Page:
What a beautiful name for a beautiful vessel.
Each area of the British coastline evolved particular types of traditional boats developed to suit the shoreline and the local fishing methods. The Lerret was the boat of the Dorset coast read more about them and how they were used here and here. By this time last year there was only one Lerret left in seaworthy condition and that was built in 1923 but now there are two.
This is a wonderful story, Gail McGarva was grant aided by the Queen Elizabeth Scholarship Trust to build a new Lerret at the boat building academy in Lyme using the old techniques and it is now just about finished. The launch will be a public event and I would be going if it was not so far away. Gail will launch the new Lerret from the slipway in Lyme Regis at 1130 on Saturday 31st July.
“We took the lines from the last seaworthy Lerret -’Vera’ of 1923 to create the ‘daughtership’. The shape of the boat is wonderful- a true reflection of the evolution of form and function.The boat was designed to be launched from the steep stony shelved beaches of Lyme Bay and her shape wholly reflects this. Flat-floored in the midships with the most swooping curves to the double ended stems. I am persuading the elm into shape with the help of steam and patience. The build of the Lerret has ignited a whole oral history project.People have been coming forward with their photographs,drawings and stories.In conjunction with the Lyme Regis museum I am applying for some funds to create an oral history book and exhibition speaking out the stories of the Lerret.”
As a traditional woodworker myself I have the utmost respect for wooden boatbuilding and for me this style of small clinker built vessel is just about a beautiful as they come. Directly descended from Viking and Saxon boats the construction techniques have changed little. Steam bent planks are overlapped and joined by copper boat nails. I use the same nails in my oak bridges, they grip really well and don’t react with the tanin in the oak. I think there is only one place left making them John Reynolds in Birmingham and when you phone up they put a batch through for you the size you want.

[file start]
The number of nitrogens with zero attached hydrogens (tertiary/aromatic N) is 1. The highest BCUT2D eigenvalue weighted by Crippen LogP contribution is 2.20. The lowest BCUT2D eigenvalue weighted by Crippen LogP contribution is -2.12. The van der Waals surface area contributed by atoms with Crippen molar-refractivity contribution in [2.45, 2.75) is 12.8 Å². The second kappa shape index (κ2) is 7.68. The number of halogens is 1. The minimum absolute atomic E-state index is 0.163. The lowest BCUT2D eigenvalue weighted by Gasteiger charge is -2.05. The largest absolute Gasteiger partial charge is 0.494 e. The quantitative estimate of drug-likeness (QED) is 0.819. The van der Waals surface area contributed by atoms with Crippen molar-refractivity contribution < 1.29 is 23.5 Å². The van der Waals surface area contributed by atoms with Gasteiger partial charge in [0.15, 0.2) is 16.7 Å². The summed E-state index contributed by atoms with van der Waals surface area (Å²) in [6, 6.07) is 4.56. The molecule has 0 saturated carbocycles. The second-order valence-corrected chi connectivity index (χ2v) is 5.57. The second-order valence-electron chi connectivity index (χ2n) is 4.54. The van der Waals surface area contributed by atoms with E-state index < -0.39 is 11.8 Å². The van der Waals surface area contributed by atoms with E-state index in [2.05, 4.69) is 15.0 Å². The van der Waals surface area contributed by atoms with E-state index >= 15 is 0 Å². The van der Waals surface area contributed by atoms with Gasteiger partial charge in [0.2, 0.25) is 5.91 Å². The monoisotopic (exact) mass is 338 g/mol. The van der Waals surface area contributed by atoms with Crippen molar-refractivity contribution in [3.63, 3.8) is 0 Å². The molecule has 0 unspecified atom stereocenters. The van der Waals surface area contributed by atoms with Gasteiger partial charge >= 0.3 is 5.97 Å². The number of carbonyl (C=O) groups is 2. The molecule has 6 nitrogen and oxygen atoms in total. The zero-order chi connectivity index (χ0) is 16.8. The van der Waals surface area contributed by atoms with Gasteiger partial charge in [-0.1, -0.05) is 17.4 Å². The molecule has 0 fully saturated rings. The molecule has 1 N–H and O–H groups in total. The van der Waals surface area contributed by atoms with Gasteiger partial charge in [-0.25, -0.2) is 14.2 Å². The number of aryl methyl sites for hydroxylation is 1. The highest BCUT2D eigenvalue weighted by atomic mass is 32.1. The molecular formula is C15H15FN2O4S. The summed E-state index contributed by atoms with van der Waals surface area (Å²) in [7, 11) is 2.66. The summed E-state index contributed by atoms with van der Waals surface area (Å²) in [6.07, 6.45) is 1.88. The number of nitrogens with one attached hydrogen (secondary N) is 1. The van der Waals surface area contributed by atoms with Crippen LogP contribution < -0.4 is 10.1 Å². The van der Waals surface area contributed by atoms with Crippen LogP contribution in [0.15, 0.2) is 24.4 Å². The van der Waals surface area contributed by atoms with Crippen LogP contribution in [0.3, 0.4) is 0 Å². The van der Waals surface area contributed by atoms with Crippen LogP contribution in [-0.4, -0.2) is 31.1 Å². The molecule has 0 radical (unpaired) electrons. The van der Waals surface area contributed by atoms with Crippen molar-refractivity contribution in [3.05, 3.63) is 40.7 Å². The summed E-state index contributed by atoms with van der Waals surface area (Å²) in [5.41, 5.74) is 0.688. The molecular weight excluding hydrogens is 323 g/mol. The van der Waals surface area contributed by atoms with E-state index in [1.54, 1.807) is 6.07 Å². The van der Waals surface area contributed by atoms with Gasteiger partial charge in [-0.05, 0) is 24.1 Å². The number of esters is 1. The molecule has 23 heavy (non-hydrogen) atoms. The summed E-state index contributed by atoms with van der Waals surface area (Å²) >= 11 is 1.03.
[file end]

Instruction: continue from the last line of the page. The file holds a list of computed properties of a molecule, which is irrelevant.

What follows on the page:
Here are a few more pics of the build in progress.
Gail McGarva is clearly a remarkable and motivated woman dedicated to preserving these skills and the whole living history of these vessels. She was interviewed on woman’s hour last year and you can listen here
I heard several years ago about a remarkable scheme in France, when they realised they were on the brink of loosing the skills to build their regional boats the French decided to build a new on of each of their regional boats. The boats were I believe sponsored by local businesses and afterwards used to take tourist on trips. Each town then had a new local boat but more important the skills were passed down. It was felt important that rather than just preserving and fixing up old boats they should build a complete new one and that each generation say every 25 years or so they should build another so that the skills could be handed down again.
We have so many regional boats from Whitby Cobles to Flatners, Norfolk Wherries to Thames sailing barges. How wonderful it would be to see a new one of each built every 25 years, how inspirational it could be for the local community and what a wonderful hands on way to learn about local culture and heritage. I imagine the children who helped Gail McGarva steam bending the timbers for this boat will remember it for many years to come.
If you want to see just how old the design is have a look at the pictures of the 1000 year old faerings from the Gokstad ship burial on this website
And here are a few pics of the Gokstad fairing, and the Oseberg ship taken when I visited the viking ship museum in Oslo in 2004